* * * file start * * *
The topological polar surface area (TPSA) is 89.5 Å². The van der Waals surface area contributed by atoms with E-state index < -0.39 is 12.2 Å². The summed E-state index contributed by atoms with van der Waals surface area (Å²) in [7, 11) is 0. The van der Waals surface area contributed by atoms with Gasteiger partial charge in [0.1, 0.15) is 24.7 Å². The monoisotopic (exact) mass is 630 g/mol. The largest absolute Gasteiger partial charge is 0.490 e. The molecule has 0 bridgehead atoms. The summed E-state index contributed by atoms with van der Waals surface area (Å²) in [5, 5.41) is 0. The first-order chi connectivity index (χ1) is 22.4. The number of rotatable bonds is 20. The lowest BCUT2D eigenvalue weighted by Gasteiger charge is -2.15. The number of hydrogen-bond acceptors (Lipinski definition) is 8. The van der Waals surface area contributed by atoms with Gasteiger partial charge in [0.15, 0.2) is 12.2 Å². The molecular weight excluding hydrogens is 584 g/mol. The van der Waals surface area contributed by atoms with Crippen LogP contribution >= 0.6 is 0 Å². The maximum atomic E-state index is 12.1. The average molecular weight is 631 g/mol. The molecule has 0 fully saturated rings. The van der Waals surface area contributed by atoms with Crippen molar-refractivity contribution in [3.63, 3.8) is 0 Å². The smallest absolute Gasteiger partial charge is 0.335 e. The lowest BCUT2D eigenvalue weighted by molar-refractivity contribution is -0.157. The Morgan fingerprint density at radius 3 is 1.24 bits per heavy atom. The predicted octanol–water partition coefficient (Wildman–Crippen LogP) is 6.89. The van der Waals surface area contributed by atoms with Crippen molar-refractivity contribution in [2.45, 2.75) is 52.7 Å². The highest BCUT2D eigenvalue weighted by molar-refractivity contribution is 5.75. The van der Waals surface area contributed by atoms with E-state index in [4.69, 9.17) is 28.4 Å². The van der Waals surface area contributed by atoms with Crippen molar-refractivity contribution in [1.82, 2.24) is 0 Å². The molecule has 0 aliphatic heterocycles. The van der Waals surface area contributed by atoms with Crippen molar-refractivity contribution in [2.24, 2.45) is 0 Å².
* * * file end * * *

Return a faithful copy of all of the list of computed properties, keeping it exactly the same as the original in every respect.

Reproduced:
The topological polar surface area (TPSA) is 89.5 Å². The van der Waals surface area contributed by atoms with E-state index < -0.39 is 12.2 Å². The summed E-state index contributed by atoms with van der Waals surface area (Å²) in [7, 11) is 0. The van der Waals surface area contributed by atoms with Gasteiger partial charge in [0.1, 0.15) is 24.7 Å². The monoisotopic (exact) mass is 630 g/mol. The largest absolute Gasteiger partial charge is 0.490 e. The molecule has 0 bridgehead atoms. The summed E-state index contributed by atoms with van der Waals surface area (Å²) in [5, 5.41) is 0. The first-order chi connectivity index (χ1) is 22.4. The number of rotatable bonds is 20. The lowest BCUT2D eigenvalue weighted by Gasteiger charge is -2.15. The number of hydrogen-bond acceptors (Lipinski definition) is 8. The van der Waals surface area contributed by atoms with Gasteiger partial charge in [0.15, 0.2) is 12.2 Å². The molecular weight excluding hydrogens is 584 g/mol. The van der Waals surface area contributed by atoms with Crippen LogP contribution >= 0.6 is 0 Å². The maximum atomic E-state index is 12.1. The average molecular weight is 631 g/mol. The molecule has 0 fully saturated rings. The van der Waals surface area contributed by atoms with Crippen molar-refractivity contribution in [3.63, 3.8) is 0 Å². The smallest absolute Gasteiger partial charge is 0.335 e. The lowest BCUT2D eigenvalue weighted by molar-refractivity contribution is -0.157. The Morgan fingerprint density at radius 3 is 1.24 bits per heavy atom. The predicted octanol–water partition coefficient (Wildman–Crippen LogP) is 6.89. The van der Waals surface area contributed by atoms with Crippen molar-refractivity contribution in [2.45, 2.75) is 52.7 Å². The highest BCUT2D eigenvalue weighted by molar-refractivity contribution is 5.75. The van der Waals surface area contributed by atoms with E-state index in [4.69, 9.17) is 28.4 Å². The van der Waals surface area contributed by atoms with Crippen molar-refractivity contribution in [1.82, 2.24) is 0 Å². The molecule has 0 aliphatic heterocycles. The van der Waals surface area contributed by atoms with Crippen molar-refractivity contribution in [2.24, 2.45) is 0 Å².